Saturday, May 18, 2024

How the UK’s Muslim-Background Candidates for PM See Islamism

Opinion & InterviewOpinionHow the UK's Muslim-Background Candidates for PM See Islamism

The prime minister of Great Britain, Boris Johnson, is stepping down following a number of controversies while in office. As a result, eleven Conservative members of Parliament put their names into the ring to replace him and become the next prime minister. Three are left.

The initial roster was no ordinary field of candidates — but the most ethnically diverse one in history. Three of the initial 11 candidates — Sajid Javid, Rehman Chishti and Nadhim Zahawi — come from Muslim backgrounds.

Of the three Muslim-background candidates who put their hat in the ring, Sajid Javid, the son of Pakistani Muslim immigrants whose father was a bus driver and his mother a housewife, is the most explicitly and reliably anti-Islamist. Javid established his anti-Islamist bona fides in 2019 while serving as Home Secretary, when he blocked the return of Shamima Begum who had left the UK to join the Islamic State in Syria, marrying a Dutch-born fighter and giving birth to three children, all of whom sadly died.

Not only did he block Begum’s attempt to return to the UK after the collapse of the caliphate in 2019, he also revoked her citizenship. His rationale, based on intelligence reports, was that Begum was a security risk and that revoking her citizenship was conducive to the public good. Javid received quite a bit of backlash at the time from the left, the right, and the Islamist community. Fortunately, he ignored it.

Javid gave a sense of his attitude toward Islamism in 2015, while he was Business Secretary, when he urged British Muslims to challenge non-violent extremists who support the ideology of groups such as the Islamic State. He described Islamism as an ideology that is “antithetical to our way of life in a Western liberal democracy, and that has inspired countless attacks against innocent people.” Those are the words of a committed anti-Islamist

Rehman Chishti, a Pakistani born immigrant who came to the U.K. in 1984 at the age of six, can best be characterized as a non-Islamist Muslim who affirms the principle of religious freedom but seems a bit naïve about Islamism as a movement.

To demonstrate his commitment to religious pluralism, Chishti swore his oath of allegiance in Parliament using the Qur’an while keeping the Bible and the Torah with him. He wanted to demonstrate that despite being a Muslim, having respect for all faiths was essential to harmonious coexistence.

Chisti also campaigned for the release of Asia Bibi, the Pakistani Christian mother accused of blasphemy in Pakistan. Chishti has also been an advocate for the rights of women and minority religious communities in Muslim-majority countries such as Afghanistan. For example, he wrote in the grassroots Conservative website, Con Home, that using mainstream Islamic teachings could help hold the Taliban to account. He also called on Al-Azhar University in Egypt to condemn the organization.

This is where Chisti falls short. In his call for Al-Azhar University to hold the Taliban to account, he describes the school as a “a widely respected and leading institutional authority on moderate Islamic thought.”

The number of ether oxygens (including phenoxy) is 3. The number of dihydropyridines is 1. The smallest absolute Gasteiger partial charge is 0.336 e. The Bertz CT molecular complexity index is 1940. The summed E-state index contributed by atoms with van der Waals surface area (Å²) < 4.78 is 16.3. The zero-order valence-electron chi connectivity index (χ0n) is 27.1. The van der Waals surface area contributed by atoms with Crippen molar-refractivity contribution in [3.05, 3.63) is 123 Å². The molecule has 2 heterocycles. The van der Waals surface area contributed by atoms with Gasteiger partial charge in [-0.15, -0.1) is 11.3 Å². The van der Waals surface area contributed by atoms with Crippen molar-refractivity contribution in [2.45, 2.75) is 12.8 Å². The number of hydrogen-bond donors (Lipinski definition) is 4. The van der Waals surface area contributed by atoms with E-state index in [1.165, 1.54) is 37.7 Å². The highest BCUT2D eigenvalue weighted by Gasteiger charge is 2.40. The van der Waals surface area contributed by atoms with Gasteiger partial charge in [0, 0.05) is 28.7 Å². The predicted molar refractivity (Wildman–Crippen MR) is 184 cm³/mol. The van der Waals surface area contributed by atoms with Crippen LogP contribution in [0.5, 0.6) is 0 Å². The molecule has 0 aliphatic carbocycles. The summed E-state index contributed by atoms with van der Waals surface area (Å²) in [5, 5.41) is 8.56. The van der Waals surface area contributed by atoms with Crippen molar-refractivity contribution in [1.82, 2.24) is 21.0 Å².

It is no such thing.

As Cynthia Farrahat reports, the school remains an outpost of Islamist opposition to Egyptian President Abdel Fattah al-Sisi’s attempts to modernize Egypt. Clearly, Chishti is no Islamist himself, but his reliability as a counter-Islamist is, for now, a bit questionable.

Of the three Muslim-background candidates, Nadhim Zahawi’s response to the threat of Islamism has been the most contradictory. Zahawi, who was born to a Kurdish family in Baghdad that fled Saddam Hussein’s Iraq in the mid-1970s, offered mixed messages in response to the rise of Islamist movements in the Middle East during the Arab Spring.

On one hand, he expressed concern about the Islamist record of human rights abuses, support for terrorism and contempt for democracy. But on the other hand, he lauded Erdoğan’s Turkey as a “case study of an Islamist government which is sympathetic to our values and with whom we can do business,” declaring that “The AKP government has shown that Islam can play a role in public life while remaining respectful of a secular constitution.” Five years later, Zahawi boasted of having met personally with Erdoğan to speak about trade relations. Erdoğan is no committed secularist, having mobilized Turkey’s expatriate community to disrupt public life in Western democracies.

Closer to home, Zahawi has taken a tougher line against Islamism, chiding London Mayor Khan and then Prime Minister Jeremy Corbyn for mainstreaming Islamists in 2016. “No one wishes to see Hamas being invited to Downing Street, or anti-Semites visiting City Hall,” Zahawi wrote, “and they have met with these people, and spoken alongside them on many occasions.”

The following year, however, Zahawi condemned U.S. President Trump for his so-called “Muslim ban,” (which was really a travel ban imposed on countries that posed espionage and terror threats to the United States).

The counter-Islamist credentials of the three Muslim-background candidates vary, but their willingness to speak openly about the issues is reassuring. But unless the diverse British Muslim community stands up with them and other politicians in their opposition to Islamism, the rest of the British public will be led to believe that either they don’t care, or that they agree with the Islamists. This is certainly not the case, but the community’s opposition needs to be shouted both at the top and at the grassroots after every opportunity.

Wasiq Wasiq is a journalist specializing in defense and terrorism. You can follow him on Twitter: @WasiqUK

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